2. billclontz

    A bit ironic that many cited disagreements with party platforms, since the Republican party has not had a platform, nor a published legislative agenda, for over half a decade. It has become simply a party of tactics and power – a loss for the country. I fully endorse the calls for open primaries and rank order voting. This pair of innovations has proven their value everywhere it has been tried. I was initially unsure about these changes, but they clearly move candidates and elections toward moderation and broader representation – one cannot win in that setting simply by firing up the base. Make these changes, and put redistricting in the hands of a nonpartisan commission, and require instant transparency of all political contributions, and we are on the way to a healthy democracy.

    • Voirdire

      and yes, of course, non-partisan redistricting that puts an end to the gerrymandering that is solely configured to protect the minority party’s representational majority in congress is sorely needed… without this being constitutionally addressed, we will continue to codify our very own version of apartheid. And, any obviously… egregiously… artificial impediments to curtail voting -whether it be the efforts to limit early voting (including weekend voting) ..or mail in voting -must be eliminated once and for all. The only cure for a faltering democracy…. is MORE democracy.

  3. NFB

    Primaries are a huge part of the problem. With their lower turnout they tend to attract ideologues, and between partisan gerrymandering and people sorting themselves into echo chambers primaries often end up producing nominees who are, well, ideologues, more interested in pushing their ideological purity over producing solutions to our problems.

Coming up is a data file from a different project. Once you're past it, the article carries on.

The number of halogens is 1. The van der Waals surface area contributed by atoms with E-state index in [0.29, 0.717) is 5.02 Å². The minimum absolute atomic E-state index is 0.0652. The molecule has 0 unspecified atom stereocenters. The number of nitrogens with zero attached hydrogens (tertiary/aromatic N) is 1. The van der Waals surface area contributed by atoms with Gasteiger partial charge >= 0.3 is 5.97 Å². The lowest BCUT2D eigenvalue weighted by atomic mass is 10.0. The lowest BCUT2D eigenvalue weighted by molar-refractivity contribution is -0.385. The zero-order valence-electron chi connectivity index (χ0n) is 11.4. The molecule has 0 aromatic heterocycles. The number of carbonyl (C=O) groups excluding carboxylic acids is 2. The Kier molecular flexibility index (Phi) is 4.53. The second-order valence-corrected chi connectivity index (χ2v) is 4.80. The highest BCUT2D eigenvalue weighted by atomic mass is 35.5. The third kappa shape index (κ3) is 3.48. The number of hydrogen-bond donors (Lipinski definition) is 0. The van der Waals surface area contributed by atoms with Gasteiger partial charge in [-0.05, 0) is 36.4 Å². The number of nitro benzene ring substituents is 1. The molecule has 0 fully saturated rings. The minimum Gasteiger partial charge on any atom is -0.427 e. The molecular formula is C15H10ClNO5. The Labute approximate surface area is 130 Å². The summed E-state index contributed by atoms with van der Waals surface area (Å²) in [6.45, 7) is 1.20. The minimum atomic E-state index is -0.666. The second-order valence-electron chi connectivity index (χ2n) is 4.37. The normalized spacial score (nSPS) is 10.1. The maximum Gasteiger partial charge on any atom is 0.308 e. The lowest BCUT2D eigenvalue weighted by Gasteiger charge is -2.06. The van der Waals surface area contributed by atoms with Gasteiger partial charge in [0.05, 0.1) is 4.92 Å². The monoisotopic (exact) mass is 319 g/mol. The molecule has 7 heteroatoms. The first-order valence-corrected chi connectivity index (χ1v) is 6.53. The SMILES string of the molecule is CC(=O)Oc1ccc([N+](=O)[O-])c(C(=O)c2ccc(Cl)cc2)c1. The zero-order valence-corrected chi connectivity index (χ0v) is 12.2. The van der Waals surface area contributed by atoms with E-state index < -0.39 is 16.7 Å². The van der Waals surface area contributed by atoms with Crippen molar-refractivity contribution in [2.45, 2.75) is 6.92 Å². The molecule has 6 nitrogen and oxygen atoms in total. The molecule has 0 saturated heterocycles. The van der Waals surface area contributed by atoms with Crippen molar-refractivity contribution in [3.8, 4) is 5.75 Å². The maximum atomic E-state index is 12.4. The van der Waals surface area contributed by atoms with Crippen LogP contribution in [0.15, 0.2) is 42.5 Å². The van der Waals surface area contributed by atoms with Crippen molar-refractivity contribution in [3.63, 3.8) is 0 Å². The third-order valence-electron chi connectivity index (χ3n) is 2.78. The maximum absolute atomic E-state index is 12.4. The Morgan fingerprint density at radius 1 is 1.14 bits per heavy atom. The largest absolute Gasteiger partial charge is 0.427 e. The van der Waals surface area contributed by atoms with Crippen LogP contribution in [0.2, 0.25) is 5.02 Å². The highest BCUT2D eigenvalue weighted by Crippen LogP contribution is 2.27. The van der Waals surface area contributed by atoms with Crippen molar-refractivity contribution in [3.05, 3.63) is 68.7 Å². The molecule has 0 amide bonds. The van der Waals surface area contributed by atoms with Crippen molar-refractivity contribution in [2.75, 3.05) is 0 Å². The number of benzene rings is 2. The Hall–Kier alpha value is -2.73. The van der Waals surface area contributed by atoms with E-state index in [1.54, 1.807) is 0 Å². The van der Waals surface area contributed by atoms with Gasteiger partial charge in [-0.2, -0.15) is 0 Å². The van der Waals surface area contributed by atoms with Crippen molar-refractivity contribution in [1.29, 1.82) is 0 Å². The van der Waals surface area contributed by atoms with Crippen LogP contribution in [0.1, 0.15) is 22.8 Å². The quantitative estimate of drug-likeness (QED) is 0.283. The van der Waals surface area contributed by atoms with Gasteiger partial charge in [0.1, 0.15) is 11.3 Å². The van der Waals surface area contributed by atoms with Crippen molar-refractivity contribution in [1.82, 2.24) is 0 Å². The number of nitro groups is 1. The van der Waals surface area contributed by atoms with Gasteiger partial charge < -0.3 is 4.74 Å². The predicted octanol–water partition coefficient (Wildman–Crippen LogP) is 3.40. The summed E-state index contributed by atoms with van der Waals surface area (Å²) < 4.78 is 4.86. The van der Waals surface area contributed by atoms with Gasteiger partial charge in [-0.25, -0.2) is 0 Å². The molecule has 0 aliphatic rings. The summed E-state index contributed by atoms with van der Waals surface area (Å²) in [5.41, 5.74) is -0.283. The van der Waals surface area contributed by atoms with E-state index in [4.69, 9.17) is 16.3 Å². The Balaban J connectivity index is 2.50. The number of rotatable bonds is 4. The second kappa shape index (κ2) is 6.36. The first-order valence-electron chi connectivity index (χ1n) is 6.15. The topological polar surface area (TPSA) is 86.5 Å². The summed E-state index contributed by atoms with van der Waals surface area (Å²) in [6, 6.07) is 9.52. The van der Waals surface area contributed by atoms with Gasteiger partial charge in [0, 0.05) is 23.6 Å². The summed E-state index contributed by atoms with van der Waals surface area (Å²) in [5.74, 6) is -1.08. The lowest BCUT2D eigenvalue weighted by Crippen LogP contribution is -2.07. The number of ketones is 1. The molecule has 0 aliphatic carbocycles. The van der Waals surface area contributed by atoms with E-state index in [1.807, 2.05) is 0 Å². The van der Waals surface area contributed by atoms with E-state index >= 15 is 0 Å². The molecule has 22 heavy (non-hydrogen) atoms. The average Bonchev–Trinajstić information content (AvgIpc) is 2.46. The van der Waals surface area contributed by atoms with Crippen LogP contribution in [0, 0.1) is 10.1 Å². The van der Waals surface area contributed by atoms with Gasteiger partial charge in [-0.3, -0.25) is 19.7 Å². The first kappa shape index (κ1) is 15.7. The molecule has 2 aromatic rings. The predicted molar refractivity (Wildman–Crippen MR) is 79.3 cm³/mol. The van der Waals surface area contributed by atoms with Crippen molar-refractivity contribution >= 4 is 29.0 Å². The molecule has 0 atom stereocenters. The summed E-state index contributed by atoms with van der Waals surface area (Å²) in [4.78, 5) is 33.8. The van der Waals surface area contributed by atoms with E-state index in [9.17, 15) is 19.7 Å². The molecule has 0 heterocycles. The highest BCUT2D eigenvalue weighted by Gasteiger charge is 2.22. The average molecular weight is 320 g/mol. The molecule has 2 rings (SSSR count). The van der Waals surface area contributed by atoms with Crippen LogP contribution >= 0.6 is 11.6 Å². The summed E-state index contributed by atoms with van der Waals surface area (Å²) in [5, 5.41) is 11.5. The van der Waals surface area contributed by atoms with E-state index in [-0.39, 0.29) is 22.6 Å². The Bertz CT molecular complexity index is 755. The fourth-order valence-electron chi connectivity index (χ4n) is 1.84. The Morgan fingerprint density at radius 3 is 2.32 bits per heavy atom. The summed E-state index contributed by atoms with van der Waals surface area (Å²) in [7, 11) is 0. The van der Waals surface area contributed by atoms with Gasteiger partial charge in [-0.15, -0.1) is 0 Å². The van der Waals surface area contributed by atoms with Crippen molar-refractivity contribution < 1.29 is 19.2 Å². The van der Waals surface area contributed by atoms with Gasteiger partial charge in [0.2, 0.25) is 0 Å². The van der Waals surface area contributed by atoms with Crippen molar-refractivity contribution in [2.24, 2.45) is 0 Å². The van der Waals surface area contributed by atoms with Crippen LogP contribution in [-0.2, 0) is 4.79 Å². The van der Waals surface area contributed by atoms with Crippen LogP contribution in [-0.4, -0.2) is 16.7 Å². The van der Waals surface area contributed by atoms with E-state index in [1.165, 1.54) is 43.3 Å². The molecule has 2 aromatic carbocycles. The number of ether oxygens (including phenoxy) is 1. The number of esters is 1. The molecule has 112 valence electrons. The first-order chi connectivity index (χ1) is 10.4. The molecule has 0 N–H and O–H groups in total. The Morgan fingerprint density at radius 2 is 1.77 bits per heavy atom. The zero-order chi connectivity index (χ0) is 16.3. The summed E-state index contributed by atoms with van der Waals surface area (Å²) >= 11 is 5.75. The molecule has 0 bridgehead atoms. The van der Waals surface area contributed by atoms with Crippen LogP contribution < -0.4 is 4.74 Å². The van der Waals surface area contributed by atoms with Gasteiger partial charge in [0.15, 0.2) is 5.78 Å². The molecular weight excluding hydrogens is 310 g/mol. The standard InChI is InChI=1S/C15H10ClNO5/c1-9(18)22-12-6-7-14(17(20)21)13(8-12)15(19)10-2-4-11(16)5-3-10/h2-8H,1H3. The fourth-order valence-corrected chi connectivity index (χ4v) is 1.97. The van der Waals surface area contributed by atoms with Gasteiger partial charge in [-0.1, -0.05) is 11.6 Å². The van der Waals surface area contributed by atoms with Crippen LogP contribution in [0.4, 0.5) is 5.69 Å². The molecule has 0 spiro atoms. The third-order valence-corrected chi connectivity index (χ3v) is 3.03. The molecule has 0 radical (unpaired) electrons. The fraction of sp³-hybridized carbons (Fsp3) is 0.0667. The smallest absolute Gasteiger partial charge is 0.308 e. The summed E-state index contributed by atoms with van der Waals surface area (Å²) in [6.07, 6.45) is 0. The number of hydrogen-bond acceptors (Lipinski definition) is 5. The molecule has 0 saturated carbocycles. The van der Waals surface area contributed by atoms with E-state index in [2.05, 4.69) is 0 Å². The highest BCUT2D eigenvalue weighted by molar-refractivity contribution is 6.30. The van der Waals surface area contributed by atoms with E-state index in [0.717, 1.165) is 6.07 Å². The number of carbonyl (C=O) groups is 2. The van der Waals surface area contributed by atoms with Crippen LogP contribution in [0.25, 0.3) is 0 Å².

Perhaps he will prove me wrong, and I certainly hope so, but since any real threat to his reelection will come in a Republican primary rather than a general election, I suspect that Chuck Edwards will be a prim example of this problem. He will focus on his Republican primary constituencies with lots of red meat culture war rhetoric and largely ignore everyone else. Will he have town hall meetings in Asheville, or speak to any groups that are on board with his own views (or at least the views he champions as his own in order to win the primary)?

    I hope I am wrong and we will have congressman from NC-11 who will strive to represent all but the trajectory of our political “discourse” and the nature of partisan primaries don’t leave me with a lot of hope in that area. Just look to how Mark Meadows and Madison Cawthron conducted themselves while in office, although both of them were clearly courting a national constituency over a local one, so maybe there is just a tiny bit of hope.